Just posting this here for future reference. The feeling of place has been a subject of long fascination for me and I particularly like the situationist notion of drifting through and paying attention to the subtle shifts in feeling of urban and other landscapes – the notion of dérive. Here’s Guy Debord on the subject:
The sudden change of ambiance in a street within the space of a few meters; the evident division of a city into zones of distinct psychic atmospheres; the path of least resistance which is automatically followed in aimless strolls (and which has no relation to the physical contour of the ground); the appealing or repelling character of certain places — these phenomena all seem to be neglected. In any case they are never envisaged as depending on causes that can be uncovered by careful analysis and turned to account. People are quite aware that some neighborhoods are gloomy and others pleasant. But they generally simply assume that elegant streets cause a feeling of satisfaction and that poor streets are depressing, and let it go at that. In fact, the variety of possible combinations of ambiances, analogous to the blending of pure chemicals in an infinite number of mixtures, gives rise to feelings as differentiated and complex as any other form of spectacle can evoke. The slightest demystified investigation reveals that the qualitatively or quantitatively different influences of diverse urban decors cannot be determined solely on the basis of the historical period or architectural style, much less on the basis of housing conditions.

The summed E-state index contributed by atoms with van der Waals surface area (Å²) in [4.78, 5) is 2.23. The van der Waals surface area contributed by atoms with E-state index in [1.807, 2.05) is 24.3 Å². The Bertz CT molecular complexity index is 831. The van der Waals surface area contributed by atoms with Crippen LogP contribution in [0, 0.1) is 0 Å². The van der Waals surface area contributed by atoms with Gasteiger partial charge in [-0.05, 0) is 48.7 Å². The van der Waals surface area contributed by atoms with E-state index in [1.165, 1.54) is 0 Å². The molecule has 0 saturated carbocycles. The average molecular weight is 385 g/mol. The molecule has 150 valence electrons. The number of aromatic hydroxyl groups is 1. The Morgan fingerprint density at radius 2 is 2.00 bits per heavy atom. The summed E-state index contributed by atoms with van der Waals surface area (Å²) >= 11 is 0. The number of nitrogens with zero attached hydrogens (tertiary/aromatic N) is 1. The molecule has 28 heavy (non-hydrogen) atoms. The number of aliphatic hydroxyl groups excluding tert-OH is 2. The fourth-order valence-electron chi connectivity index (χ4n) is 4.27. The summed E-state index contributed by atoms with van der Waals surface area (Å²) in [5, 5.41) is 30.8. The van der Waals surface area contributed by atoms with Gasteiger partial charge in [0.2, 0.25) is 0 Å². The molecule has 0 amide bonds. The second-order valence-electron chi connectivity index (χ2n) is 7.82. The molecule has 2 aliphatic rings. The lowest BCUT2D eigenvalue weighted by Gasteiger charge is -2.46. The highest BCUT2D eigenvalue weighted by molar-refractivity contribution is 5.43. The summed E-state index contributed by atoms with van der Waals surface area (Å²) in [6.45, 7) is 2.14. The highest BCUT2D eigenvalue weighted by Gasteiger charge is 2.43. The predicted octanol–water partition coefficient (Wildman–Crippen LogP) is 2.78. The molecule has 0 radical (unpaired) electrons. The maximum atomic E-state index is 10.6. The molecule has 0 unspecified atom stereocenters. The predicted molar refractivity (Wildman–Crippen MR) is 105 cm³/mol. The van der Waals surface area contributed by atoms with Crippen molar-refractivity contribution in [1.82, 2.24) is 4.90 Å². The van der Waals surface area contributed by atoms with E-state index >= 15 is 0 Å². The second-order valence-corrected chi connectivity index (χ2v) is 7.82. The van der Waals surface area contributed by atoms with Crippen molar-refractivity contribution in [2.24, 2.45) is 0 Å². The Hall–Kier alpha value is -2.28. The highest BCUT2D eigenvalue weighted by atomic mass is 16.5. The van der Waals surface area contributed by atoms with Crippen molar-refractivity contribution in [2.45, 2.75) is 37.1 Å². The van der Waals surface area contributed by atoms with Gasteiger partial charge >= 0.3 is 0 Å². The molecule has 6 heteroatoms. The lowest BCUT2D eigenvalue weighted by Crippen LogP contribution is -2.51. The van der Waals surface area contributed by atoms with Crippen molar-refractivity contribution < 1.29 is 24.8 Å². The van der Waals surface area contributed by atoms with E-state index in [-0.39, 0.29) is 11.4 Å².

Guy Debord, Introduction to a Critique of Urban Geography, Les Lèvres Nues #6 (September 1955). Translated by Ken Knabb
Debord, Guy. Introduction to a critique of urban geography. Praxis (e) press, 2008.